At a recent conference in Lagos on trauma care and how Nigeria can get emergency medicine right like other countries of the world, medical experts agreed that trauma has become a global public health problem, with Nigeria recording over 4 million injuries and more than 200,000 deaths annually from road crashes – a major cause of traumatic injuries in the country. It was organised by Trauma Care International Foundation (TCIF), a non-governmental organisation (NGO) actively involved in mass health, safety education, medical advocacy campaigns, and voluntary blood donation initiatives in Nigeria. Its chairperson, Dr. Deola Philips, said there is an urgent need to begin mass health and safety education and advocacy campaigns, voluntary blood donation initiatives, hospital endowment, and MEDICAID programmes in the country. This, she explained, will increase the pool of skilled first responders in emergencies.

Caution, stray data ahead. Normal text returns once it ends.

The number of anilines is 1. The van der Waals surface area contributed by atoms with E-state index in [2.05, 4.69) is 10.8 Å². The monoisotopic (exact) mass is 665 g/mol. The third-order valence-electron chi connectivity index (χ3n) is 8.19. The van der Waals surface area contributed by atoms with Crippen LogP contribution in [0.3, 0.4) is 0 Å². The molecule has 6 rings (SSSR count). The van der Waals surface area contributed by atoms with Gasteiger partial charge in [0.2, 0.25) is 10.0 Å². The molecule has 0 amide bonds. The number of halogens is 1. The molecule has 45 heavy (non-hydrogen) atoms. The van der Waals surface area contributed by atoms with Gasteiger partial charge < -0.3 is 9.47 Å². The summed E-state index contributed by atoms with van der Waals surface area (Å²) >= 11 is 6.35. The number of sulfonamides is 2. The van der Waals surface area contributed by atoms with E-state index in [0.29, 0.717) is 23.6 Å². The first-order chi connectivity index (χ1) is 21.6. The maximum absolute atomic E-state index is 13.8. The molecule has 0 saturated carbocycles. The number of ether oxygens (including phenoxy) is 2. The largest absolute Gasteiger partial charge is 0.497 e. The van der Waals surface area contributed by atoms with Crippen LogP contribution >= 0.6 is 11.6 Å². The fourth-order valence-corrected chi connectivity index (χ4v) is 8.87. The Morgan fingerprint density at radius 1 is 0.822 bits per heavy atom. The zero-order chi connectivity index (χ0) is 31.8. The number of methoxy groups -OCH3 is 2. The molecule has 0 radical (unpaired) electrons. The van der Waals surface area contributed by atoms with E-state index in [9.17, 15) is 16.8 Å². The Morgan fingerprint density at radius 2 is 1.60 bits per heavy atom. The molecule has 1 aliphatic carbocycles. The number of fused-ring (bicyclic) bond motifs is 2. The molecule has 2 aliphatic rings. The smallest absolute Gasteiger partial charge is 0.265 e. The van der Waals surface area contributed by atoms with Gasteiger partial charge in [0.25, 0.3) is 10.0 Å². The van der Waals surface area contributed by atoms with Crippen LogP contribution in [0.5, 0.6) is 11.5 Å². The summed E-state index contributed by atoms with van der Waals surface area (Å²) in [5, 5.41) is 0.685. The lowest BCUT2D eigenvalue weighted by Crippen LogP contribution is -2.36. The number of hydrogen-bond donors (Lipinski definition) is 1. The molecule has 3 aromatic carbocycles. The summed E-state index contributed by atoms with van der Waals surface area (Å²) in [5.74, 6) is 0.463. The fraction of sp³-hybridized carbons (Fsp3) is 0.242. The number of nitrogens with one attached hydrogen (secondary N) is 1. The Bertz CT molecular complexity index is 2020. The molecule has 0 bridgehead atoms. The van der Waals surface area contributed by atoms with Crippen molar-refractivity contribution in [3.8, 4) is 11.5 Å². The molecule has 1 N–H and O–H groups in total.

Trauma is said to be the leading cause of death in individuals less than 45 years of age worldwide, accounting for about 5 million deaths annually. The casualty figures and impact are lower in High- and Upper Middle-Income Countries (HUMICs) and generally much higher in Low- and Lower Middle-Income Countries (LLMICs), like Nigeria, where causative factors are many and response systems weak or non-existent. The affected age group in LLMICs is particularly significant, as victims in all the age groups are mostly aspiring and upwardly mobile family breadwinners, economically viable or still approaching the most productive years of their lives. The social impact of the loss of such figures is serious, because families, especially dependants of victims, are left more or less abruptly, without economic support.